GSA Annual Meeting in Phoenix, Arizona, USA - 2019

Paper No. 162-10
Presentation Time: 10:55 AM


MORELAN, Alexander E., California Department of Conservation, California Geological Survey, 801 K Street., MS 12-32, Sacramento, CA 95814-3531 and OSKIN, Michael E., Department of Earth and Planetary Sciences, University of California, Davis, One Shields Avenue, Davis, CA 95616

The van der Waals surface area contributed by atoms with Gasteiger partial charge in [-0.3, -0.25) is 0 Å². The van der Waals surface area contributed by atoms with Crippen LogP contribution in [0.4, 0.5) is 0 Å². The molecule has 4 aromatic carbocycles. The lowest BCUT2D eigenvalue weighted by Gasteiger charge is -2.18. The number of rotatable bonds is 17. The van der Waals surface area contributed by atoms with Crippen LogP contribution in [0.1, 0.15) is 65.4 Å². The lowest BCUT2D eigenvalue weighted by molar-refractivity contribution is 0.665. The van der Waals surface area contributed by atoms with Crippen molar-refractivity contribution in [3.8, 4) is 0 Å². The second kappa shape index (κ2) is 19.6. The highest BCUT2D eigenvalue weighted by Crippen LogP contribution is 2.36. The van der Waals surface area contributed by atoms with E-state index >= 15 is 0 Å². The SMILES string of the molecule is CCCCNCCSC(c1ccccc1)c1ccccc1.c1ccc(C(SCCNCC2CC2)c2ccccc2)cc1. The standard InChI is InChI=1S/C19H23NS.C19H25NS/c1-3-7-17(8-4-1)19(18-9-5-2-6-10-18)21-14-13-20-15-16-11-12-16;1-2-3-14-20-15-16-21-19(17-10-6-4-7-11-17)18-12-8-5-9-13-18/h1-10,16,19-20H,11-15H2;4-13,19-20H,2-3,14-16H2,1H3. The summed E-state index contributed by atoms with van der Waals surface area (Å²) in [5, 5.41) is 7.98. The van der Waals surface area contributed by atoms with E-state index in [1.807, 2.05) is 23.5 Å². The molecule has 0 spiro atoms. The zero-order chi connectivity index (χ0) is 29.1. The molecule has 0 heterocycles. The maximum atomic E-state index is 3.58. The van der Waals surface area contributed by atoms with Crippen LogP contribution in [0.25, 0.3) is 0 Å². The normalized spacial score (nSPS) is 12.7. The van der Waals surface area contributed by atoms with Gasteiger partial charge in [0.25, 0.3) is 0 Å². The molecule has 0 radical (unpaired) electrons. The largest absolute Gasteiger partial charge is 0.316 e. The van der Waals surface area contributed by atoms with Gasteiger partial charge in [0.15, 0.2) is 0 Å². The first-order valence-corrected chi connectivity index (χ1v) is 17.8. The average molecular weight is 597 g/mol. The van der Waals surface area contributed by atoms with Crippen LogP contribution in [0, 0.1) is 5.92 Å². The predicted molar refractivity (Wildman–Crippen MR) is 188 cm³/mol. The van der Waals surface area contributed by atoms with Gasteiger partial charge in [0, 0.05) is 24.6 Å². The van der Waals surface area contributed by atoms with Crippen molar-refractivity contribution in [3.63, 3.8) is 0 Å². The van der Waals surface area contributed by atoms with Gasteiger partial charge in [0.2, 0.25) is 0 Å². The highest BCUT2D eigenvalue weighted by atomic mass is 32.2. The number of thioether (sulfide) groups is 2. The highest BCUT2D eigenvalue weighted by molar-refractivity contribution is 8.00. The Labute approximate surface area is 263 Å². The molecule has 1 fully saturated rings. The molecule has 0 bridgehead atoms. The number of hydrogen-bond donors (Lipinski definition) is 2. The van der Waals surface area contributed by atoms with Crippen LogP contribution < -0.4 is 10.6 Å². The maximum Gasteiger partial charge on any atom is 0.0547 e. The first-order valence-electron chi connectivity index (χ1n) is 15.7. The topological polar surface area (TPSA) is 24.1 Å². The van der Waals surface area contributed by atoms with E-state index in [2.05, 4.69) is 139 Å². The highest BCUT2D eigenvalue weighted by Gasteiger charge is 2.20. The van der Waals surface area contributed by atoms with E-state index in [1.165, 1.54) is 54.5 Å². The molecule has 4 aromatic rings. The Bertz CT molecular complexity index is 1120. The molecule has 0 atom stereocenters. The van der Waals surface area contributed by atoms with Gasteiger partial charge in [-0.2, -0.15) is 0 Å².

Debris flows, a common mode of sediment transport and deposition on alluvial fans, represent a significant geologic hazard to the built environment. We use lidar point cloud data to quantify and visualize the distribution of debris-flow channels on active alluvial fans, and to quantify the volume of sediment deposited as channels migrate across the fan surface. Lidar point cloud data are detrended with respect to an idealized, radially symmetric fan morphology. The resulting residual maps show regions on alluvial fans where active deposition is occurring and where local accommodation space exists. Areas of a fan that lie below its average surface are interpreted to be regions of accommodation space, where the fan is likely to avulse and inundate next. Conversely, the areas of a fan that lie above the average surface are unlikely to be inundated as the accommodation space in these regions has been filled. These maps illustrate the relative probability of inundation by future debris flows and therefore spatial patterns of hazard. In addition to showing patterns of fan deposition, the residual maps can be used to estimate the volume of sediment required to resurface the fan. Using cosmogenically-derived catchment-average denudation rates to estimate the volumetric sediment flux from the catchment, we estimate both the average vertical deposition rates and resurfacing timescales of alluvial fans. Alluvial fans with shorter resurfacing timescales are interpreted to be, on average, more hazardous because they experience avulsion events more frequently.